This week at the Foreign Office
This was published under the 2010 to 2015 Conservative and Liberal Democrat coalition government
A look at the work of the Foreign Office and its embassies overseas this week.
This week marked the start of the UK’s Presidency of the UN Security Council. Foreign Secretary William Hague announced Sudan as the “highest priority” for the UK Presidency.
On Tuesday the UK and France opened a “new chapter” on defence cooperation when Prime Minister David Cameron signed treaties with French President Nicolas Sarkozy pledging to work closer together on Defence issues.
The Foreign Secretary met the Lebanese Prime Minister Saad Hariri in London on Monday, before travelling to the middle east where he visited Israel, the Palestinian Authority and Egypt to encourage parties to take the steps needed to resume direct talks on the Middle East Peace Process.
Governor of Helmand Province Gulabuddin Mangal visited the UK this week. Throughout the visit he gave a first hand update on the campaign in Afghanistan. He met the Foreign Secretary and Deputy Prime Minister Nick Clegg, Defence Secretary Liam Fox, hosted a media discussion on security and governance with Minister for Afghanistan Alistair Burt and paid tribute to UK troops at the Memorial Arboretum in Staffordshire.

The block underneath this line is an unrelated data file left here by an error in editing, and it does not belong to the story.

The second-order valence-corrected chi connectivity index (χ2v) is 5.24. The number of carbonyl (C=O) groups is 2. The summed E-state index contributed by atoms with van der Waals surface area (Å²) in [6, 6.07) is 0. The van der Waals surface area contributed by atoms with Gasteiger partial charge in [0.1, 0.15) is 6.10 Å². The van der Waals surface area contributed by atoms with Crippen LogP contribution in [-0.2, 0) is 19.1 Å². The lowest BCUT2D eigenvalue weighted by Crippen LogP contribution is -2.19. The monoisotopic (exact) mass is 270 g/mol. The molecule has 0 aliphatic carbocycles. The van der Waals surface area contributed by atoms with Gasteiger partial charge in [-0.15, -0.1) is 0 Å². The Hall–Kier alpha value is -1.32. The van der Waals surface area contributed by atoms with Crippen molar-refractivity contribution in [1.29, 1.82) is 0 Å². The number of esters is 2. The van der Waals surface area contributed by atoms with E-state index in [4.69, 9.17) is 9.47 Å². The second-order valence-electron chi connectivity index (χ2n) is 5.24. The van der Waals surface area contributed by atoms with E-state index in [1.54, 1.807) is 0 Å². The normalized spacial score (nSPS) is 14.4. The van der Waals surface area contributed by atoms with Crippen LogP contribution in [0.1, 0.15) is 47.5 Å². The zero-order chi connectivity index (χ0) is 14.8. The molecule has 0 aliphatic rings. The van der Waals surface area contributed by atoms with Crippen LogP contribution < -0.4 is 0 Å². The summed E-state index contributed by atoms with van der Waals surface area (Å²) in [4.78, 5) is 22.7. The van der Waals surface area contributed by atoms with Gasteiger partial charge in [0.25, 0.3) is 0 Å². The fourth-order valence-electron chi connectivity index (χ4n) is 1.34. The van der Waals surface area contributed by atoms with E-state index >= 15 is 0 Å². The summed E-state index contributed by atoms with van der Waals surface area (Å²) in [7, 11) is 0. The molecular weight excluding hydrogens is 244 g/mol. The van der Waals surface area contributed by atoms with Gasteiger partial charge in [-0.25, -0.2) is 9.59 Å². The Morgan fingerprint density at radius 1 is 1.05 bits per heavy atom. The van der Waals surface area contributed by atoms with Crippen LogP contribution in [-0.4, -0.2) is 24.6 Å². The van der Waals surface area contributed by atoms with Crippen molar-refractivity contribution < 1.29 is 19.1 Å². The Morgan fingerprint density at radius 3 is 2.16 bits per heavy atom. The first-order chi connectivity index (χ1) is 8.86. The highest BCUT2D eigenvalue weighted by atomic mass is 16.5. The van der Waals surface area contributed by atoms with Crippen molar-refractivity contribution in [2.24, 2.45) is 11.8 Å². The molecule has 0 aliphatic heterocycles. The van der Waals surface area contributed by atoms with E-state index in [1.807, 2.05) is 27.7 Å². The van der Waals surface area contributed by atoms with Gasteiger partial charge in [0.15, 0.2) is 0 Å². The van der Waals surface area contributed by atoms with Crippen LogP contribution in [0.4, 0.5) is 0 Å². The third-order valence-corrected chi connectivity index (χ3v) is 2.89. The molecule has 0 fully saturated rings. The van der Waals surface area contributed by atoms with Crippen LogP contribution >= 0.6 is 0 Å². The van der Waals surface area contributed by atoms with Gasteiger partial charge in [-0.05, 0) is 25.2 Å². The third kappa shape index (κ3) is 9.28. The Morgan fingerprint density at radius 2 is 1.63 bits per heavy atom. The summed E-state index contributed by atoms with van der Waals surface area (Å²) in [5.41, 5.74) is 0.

Minister for Afghanistan Alistair Burt visited the base of 40 Commando Royal Marines in Taunton with Foreign Office Minister Jeremy Browne following the marines’ return from Afghanistan.
On Wednesday Minister for Europe David Lidington said “we want to see Albania making real progress towards EU membership” in a meeting with Albanian President Topi.
The first general election in Burma for more than 20 years takes place on Sunday 7 November. The Foreign Secretary issued a statement on the “flawed elections” and British Ambassador to Burma Andrew Heyn discussed the issues in his Guardian blog.
BBC World News Anchor Zainab Badawi talked about Freedom of expression in our latest “See Britain” film.
The British High Commission in Ghana wrote about their work on supporting Ghana’s fight against illegal migration.
Our Embassy in Uzbekistan covered the Head of the Diplomatic Service’s visit to the country this week.
This week’s featured blogger is John Duncan, Ambassador for Multilateral Arms Control & Disarmament. In his latest blog he looks at the Oslo Treaty banning Cluster Munitions which came into force this week:
“The challenge of the Olso negotiations was that the UK was suspected because of our known dislike of taking negotiations outside the established UN framework. Many feared we had come to water down if not wreck the outcome they so passionately wanted. That this was not the case was only really accepted in the final hours of the negotiation.
And the final outcome more than justified the effort. Diplomacy is as I’ve commented before, fundamentally about people and the world is a better place for the existence of the Oslo Treaty and its predecessor the Ottawa Landmines Treaty, both of which banned weapons that injure innocent civilians such as Song Kosal, often long after a conflict has ended. I doubt I will forget the joy on the faces of the Cluster Munition’s survivors (below) when we succesfully concluded the Oslo negotiations in Dublin two years ago”
Published: 5 November 2010